The vocals are slightly detached and dreamy, the lyrics tell it all.

When we first met you offered up your soul
And you saw depth where there was a black hole
And what you saw
Was more than I had ever dared to hope for

Tuff Love play the Old Hairdressers on Friday 2nd May.

Sunday 6 April 2014

Odludek by Jimi Goodwin

As a fan of Doves I was intrigued by the release of Odludek, on Heavenly Records, by their singer Jimi Goodwin. The press release to declare his intentions pressed all the right buttons for me.

If there was a starting point for the record, it was the idea of an old school mixtape. Anyone lucky enough to receive a handcrafted tape from Jimi over the years will testify to his diverse, catholic tastes and Odludek is a heady mystic brew steeped in Northern Soul, Southern gospel, hip-hop, psychedelica, ambient, krautrock, dub, funk and acid house. “I wanted it to be like that crazy mixtape you’d make your mate which had everything from Duke Ellington to some mad hip-hop track you’d just heard, and back again,” says Jimi. “That’s how I listen to music, and I wanted to make an album that reflected that. The last thing I wanted it to sound like was some geezer who was in a band. I don’t like being pegged.”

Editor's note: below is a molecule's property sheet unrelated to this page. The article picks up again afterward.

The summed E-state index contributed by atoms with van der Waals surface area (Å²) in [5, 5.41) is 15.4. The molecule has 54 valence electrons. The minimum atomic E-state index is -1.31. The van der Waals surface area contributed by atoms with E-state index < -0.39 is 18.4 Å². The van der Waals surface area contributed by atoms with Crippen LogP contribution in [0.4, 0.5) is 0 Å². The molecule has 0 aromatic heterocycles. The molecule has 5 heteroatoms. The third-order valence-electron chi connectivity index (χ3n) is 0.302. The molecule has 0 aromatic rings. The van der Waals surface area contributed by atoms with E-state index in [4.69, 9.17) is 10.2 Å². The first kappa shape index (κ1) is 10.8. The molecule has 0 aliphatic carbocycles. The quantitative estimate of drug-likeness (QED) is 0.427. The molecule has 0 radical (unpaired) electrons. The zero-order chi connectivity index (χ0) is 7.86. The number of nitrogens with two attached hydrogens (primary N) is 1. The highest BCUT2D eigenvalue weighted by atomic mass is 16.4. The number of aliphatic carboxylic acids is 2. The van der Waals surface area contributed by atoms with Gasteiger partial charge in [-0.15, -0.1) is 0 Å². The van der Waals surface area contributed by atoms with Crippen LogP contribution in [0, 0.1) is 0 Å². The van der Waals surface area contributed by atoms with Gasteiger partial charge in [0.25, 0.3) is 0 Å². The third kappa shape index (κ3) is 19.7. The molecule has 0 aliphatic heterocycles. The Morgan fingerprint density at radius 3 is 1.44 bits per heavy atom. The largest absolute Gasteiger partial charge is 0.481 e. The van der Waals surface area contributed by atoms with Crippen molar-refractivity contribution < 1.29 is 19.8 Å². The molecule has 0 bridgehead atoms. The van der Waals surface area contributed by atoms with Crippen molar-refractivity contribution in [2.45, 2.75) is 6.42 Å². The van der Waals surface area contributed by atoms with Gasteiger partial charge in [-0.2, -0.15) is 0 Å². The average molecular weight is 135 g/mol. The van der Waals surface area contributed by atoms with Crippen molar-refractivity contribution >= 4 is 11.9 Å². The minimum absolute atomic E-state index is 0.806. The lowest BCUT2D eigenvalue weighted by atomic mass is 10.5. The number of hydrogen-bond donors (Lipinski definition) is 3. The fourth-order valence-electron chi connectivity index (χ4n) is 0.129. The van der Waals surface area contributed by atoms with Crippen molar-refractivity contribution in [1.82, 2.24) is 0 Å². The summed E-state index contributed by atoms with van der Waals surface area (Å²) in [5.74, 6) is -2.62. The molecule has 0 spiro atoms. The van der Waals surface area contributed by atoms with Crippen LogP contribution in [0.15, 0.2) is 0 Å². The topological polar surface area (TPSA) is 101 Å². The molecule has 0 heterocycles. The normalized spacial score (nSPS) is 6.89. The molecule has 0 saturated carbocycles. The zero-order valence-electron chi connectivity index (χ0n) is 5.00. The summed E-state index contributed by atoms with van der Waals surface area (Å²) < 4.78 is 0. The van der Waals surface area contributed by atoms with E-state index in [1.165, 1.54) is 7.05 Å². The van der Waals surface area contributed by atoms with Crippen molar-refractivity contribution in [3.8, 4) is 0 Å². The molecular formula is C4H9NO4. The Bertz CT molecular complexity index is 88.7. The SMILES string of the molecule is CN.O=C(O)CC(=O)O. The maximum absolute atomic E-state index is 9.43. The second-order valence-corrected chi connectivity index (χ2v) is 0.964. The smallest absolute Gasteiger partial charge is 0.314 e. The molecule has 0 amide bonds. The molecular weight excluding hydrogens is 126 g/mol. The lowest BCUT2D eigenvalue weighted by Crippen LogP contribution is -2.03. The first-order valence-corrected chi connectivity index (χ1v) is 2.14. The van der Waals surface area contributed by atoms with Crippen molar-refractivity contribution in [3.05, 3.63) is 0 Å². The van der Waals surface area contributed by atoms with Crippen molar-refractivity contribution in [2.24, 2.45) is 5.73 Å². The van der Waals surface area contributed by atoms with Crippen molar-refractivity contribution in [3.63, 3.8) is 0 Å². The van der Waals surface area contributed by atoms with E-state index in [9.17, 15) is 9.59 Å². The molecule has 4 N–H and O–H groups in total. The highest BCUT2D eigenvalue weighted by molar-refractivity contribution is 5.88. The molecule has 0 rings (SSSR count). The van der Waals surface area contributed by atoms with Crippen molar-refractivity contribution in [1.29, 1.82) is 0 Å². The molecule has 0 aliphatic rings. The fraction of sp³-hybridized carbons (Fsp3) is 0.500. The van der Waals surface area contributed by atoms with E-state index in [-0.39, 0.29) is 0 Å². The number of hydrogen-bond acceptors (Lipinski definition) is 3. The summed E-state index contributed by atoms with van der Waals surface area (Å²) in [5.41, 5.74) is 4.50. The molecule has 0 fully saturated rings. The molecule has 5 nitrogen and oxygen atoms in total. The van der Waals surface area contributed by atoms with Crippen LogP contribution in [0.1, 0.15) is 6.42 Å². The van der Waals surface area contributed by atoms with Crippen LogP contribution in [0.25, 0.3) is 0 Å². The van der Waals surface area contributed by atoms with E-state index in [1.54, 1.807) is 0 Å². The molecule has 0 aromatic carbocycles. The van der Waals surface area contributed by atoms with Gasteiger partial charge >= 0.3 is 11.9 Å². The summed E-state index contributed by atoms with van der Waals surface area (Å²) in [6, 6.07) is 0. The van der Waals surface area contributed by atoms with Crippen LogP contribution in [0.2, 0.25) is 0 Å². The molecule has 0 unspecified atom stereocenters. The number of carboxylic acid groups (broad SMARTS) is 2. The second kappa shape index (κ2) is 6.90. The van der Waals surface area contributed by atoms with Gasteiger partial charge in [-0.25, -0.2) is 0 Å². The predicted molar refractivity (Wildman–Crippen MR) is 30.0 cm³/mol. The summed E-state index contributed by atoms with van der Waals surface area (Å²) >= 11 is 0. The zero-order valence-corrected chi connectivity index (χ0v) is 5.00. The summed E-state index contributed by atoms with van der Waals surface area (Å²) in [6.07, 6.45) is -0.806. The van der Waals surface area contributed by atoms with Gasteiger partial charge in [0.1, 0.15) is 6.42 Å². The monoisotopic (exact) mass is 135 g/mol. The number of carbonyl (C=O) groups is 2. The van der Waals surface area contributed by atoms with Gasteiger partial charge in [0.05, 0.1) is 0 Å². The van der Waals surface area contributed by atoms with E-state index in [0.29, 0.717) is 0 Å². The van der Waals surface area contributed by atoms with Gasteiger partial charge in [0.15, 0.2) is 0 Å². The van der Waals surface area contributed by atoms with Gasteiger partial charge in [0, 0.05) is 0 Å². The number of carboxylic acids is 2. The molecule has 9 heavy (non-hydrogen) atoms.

Terracotta Warrior opens the album in a blaze of noise. Goodwin's voice is sounding as sweet as ever, the bass during the breaks is gloriously funky. The psychedelia box is definitely ticked.

Didsbury Girl slows things down with some more funky bass. A beautiful guitar riff is picked out over a lulling synth chord. This is very Doves-y - no real surprises…but it does retain an element of funkiness and some of the stuff going on over the top is brilliant.

You're the only girl I see, you're the only girl that's free

This is definitely an album to listen to on headphones.

Goodwin stays true to his words as Live Like A River comes in on an Acid House trip. I look forward to seeing how Goodwin recreates the album live when he plays at King Tut's next month.

It cuts short to Hope which is a real stand out; all bluegrass and gospel, really suiting Jimi's voice. The playing and backing vocals are stunning throughout the album, as is the production.

In my dream I'm swimming towards the shoreline

The intriguingly titled Man v Dingo is next, squelchy Acid House synths lead to stabbing Northern Soul horns and beats over white noise; this is a real melting pot of Goodwin's tastes. This is the craziest song on the album; dipping in and out of styles and changing beats is as Goodwin delivers stream of consciousness lyrics.